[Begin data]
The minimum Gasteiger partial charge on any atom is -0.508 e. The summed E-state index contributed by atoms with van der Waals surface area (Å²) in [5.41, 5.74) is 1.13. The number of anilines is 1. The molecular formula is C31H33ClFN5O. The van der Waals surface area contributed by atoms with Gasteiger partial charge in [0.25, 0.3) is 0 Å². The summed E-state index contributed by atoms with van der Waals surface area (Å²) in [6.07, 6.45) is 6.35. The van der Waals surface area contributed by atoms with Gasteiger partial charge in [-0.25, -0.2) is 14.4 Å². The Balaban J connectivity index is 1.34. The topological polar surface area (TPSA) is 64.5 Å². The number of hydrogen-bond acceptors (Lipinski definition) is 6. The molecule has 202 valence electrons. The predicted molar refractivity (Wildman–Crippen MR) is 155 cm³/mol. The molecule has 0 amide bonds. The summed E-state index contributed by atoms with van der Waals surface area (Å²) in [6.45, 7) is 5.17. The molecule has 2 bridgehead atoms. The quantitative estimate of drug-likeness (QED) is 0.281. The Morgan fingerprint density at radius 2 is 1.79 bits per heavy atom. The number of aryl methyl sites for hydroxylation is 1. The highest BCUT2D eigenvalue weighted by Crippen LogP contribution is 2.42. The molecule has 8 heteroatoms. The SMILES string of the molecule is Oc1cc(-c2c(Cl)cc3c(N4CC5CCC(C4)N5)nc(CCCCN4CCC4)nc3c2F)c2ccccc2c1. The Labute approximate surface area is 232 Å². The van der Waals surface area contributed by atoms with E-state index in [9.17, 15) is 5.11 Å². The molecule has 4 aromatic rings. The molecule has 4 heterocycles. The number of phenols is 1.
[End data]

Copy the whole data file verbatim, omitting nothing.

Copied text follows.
The minimum Gasteiger partial charge on any atom is -0.508 e. The summed E-state index contributed by atoms with van der Waals surface area (Å²) in [5.41, 5.74) is 1.13. The number of anilines is 1. The molecular formula is C31H33ClFN5O. The van der Waals surface area contributed by atoms with Gasteiger partial charge in [0.25, 0.3) is 0 Å². The summed E-state index contributed by atoms with van der Waals surface area (Å²) in [6.07, 6.45) is 6.35. The van der Waals surface area contributed by atoms with Gasteiger partial charge in [-0.25, -0.2) is 14.4 Å². The Balaban J connectivity index is 1.34. The topological polar surface area (TPSA) is 64.5 Å². The number of hydrogen-bond acceptors (Lipinski definition) is 6. The molecule has 202 valence electrons. The predicted molar refractivity (Wildman–Crippen MR) is 155 cm³/mol. The molecule has 0 amide bonds. The summed E-state index contributed by atoms with van der Waals surface area (Å²) in [6.45, 7) is 5.17. The molecule has 2 bridgehead atoms. The quantitative estimate of drug-likeness (QED) is 0.281. The Morgan fingerprint density at radius 2 is 1.79 bits per heavy atom. The number of aryl methyl sites for hydroxylation is 1. The highest BCUT2D eigenvalue weighted by Crippen LogP contribution is 2.42. The molecule has 8 heteroatoms. The SMILES string of the molecule is Oc1cc(-c2c(Cl)cc3c(N4CC5CCC(C4)N5)nc(CCCCN4CCC4)nc3c2F)c2ccccc2c1. The Labute approximate surface area is 232 Å². The van der Waals surface area contributed by atoms with E-state index in [9.17, 15) is 5.11 Å². The molecule has 4 aromatic rings. The molecule has 4 heterocycles. The number of phenols is 1.